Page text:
drowned.13 Since 1982, marine reef debris has caused 155 observed monk seal entanglements. Given their low population numbers, marine debris poses a
serious threat to monk seals.
Recent surveys by NMFS have discovered an enormous quantity of debris on the reefs. Numerous currents from all over the Pacific Ocean
converge on the monk seal's home range in the Northwest Hawaiian Islands. The archipelago acts as a comb or filter, trapping tons of debris originating hundreds
and thousands of miles away. French Frigate Shoals, home to about one-third of the remaining population of Hawaiian monk seals, was found to have an average of
230 nets and net fragments per square mile for a total of approximately 27,000 nets.14 These nets sometimes form floating islands that pose an extreme
entanglement risk to monk seals; curious juveniles are especially susceptible to entanglement and drowning. Without a team effort, NMFS estimated that it would
them take five to ten years to clean French Frigate Shoals. The objective of the collaborative effort was to: bring non-NMFS agencies into debris mitigation
efforts; develop procedures for expanded cleanup efforts; develop expertise for identification of nets; and establish study sites to assess accumulation rates and
From October 26 through November 25, the Center for Marine Conservation, the National Marine Fisheries Service, U.S. Coast Guard, U.S. Fish
and Wildlife Service, and other private and conservation organizations conducted a cooperative expedition to remove submerged derelict fishing gear, net, and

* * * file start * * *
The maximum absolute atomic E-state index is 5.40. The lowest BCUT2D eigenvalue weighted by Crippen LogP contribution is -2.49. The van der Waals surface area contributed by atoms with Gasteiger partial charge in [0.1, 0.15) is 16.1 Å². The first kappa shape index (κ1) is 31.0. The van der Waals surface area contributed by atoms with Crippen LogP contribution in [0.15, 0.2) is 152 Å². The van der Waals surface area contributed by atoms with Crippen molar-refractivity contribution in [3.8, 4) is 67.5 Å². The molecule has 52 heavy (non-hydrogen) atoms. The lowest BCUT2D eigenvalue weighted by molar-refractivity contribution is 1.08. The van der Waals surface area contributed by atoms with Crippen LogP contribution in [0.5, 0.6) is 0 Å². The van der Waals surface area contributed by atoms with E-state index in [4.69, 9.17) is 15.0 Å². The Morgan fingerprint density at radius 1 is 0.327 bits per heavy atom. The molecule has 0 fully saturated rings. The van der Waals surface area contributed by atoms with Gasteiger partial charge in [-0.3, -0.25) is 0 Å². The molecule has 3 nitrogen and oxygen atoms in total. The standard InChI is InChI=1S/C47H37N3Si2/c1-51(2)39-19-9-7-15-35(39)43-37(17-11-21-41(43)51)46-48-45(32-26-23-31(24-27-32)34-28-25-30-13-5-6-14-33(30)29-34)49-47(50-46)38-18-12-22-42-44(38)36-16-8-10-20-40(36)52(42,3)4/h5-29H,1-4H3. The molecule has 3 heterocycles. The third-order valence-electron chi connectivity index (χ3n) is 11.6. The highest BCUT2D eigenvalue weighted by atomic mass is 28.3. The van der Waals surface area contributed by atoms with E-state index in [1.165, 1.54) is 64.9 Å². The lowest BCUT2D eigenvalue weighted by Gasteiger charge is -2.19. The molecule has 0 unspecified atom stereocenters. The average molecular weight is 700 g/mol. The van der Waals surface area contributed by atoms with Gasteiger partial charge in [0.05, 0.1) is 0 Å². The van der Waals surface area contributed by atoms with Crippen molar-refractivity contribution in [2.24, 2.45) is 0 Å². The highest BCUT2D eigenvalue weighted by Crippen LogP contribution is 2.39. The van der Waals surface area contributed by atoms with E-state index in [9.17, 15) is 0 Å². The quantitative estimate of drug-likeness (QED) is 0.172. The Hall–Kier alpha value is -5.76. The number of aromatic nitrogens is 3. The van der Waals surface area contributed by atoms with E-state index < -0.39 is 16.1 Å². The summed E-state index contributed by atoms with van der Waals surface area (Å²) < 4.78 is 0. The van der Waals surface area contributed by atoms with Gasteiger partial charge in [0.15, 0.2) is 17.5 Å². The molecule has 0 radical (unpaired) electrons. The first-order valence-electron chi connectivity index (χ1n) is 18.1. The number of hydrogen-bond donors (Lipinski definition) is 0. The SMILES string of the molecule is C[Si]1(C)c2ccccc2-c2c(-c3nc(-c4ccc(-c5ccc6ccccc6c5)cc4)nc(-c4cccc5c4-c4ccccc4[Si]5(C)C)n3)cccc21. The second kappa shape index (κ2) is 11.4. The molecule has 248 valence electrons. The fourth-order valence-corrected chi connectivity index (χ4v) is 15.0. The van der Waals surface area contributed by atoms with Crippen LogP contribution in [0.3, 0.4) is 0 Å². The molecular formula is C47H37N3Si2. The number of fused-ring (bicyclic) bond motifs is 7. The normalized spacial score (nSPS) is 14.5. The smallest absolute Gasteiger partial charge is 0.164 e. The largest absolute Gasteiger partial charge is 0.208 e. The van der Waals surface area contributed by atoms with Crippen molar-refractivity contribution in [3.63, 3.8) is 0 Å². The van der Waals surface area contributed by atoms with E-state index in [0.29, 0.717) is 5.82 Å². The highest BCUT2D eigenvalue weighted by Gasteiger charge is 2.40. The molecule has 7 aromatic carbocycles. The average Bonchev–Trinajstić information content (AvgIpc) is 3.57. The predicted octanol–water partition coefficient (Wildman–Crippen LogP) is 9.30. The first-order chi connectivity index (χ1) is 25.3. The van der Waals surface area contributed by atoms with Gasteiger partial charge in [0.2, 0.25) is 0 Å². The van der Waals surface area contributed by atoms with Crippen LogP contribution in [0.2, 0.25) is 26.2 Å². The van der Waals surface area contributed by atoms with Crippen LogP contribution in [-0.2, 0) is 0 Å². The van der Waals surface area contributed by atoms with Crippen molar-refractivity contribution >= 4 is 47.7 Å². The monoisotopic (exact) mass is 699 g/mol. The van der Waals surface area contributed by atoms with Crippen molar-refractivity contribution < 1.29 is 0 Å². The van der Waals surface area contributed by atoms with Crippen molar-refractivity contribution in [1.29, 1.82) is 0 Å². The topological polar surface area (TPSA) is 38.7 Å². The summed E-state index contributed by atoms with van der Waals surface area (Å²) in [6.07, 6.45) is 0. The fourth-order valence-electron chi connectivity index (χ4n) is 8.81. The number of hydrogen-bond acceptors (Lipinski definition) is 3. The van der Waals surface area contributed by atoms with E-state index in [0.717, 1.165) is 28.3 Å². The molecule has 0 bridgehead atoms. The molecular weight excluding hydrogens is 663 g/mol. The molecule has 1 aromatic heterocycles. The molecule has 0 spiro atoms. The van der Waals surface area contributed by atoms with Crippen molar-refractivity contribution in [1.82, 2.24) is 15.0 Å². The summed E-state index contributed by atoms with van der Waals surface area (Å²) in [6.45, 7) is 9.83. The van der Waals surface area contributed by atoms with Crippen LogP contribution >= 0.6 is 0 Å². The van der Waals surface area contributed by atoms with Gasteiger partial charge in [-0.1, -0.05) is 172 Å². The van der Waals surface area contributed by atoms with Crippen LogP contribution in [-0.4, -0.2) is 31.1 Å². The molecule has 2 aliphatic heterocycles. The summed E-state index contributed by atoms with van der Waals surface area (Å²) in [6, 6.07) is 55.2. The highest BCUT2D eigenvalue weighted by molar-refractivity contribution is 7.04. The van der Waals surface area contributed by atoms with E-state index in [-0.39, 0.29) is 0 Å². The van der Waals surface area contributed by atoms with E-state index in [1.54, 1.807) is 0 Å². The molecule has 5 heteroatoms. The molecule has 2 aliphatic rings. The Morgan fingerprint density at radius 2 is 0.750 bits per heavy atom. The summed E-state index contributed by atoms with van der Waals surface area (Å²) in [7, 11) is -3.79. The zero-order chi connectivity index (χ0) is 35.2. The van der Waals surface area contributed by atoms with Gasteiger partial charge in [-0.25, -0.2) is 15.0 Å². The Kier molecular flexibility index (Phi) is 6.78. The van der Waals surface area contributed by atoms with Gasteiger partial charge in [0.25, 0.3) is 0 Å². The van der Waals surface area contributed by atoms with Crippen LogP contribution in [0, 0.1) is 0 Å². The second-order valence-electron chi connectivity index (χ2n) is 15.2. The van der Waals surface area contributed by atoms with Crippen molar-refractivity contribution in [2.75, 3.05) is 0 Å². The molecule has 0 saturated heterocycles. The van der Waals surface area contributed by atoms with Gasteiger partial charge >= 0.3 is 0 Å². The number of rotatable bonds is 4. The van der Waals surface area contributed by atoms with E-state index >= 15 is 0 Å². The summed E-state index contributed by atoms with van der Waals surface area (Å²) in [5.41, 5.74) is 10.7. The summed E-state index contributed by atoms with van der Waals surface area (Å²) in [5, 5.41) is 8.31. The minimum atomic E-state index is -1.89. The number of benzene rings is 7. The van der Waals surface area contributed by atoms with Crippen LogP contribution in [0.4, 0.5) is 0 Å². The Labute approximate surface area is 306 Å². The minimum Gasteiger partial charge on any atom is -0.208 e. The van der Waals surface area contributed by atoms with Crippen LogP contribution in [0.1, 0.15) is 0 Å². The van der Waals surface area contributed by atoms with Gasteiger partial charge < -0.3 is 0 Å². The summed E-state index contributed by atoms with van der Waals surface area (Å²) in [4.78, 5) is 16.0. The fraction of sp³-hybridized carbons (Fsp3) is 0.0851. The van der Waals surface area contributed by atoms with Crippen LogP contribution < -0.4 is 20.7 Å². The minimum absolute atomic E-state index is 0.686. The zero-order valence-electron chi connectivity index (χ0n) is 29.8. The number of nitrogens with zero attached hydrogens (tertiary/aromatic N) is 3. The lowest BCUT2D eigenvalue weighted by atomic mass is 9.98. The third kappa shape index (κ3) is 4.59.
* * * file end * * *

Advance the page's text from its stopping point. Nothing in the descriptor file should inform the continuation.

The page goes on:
debris from French Frigate Shoals in the Northwest Hawaiian Islands. The team consisted of two ships (USCGC Kukui and the NOAA R/V Townsend
Cromwell), 14 divers, 5 small boats, 2 inflatables, and 6 scientists. Fifteen three-cubic-yard dumpsters were used to transport the processed fishing gear
back to Honolulu, Hawaii were it was disposed of in the city's landfill.
Divers from the U.S. Coast Guard, Navy, and the National Oceanic and Atmospheric Administration surveyed and removed debris either by using
SCUBA or by snorkeling. Divers transported the fishing gear and net in inflatable rafts to either the United States Coast Guard Cutter Kukui or the NOAA
research vessel, Townsend Cromwell, where gear specialists and scientists processed and collected samples of the fishing gear. Scientists recorded a
collective weight from each load and separated the pile into components: 1) coral rubble 2) nets by type and 3) miscellaneous lines. The various components were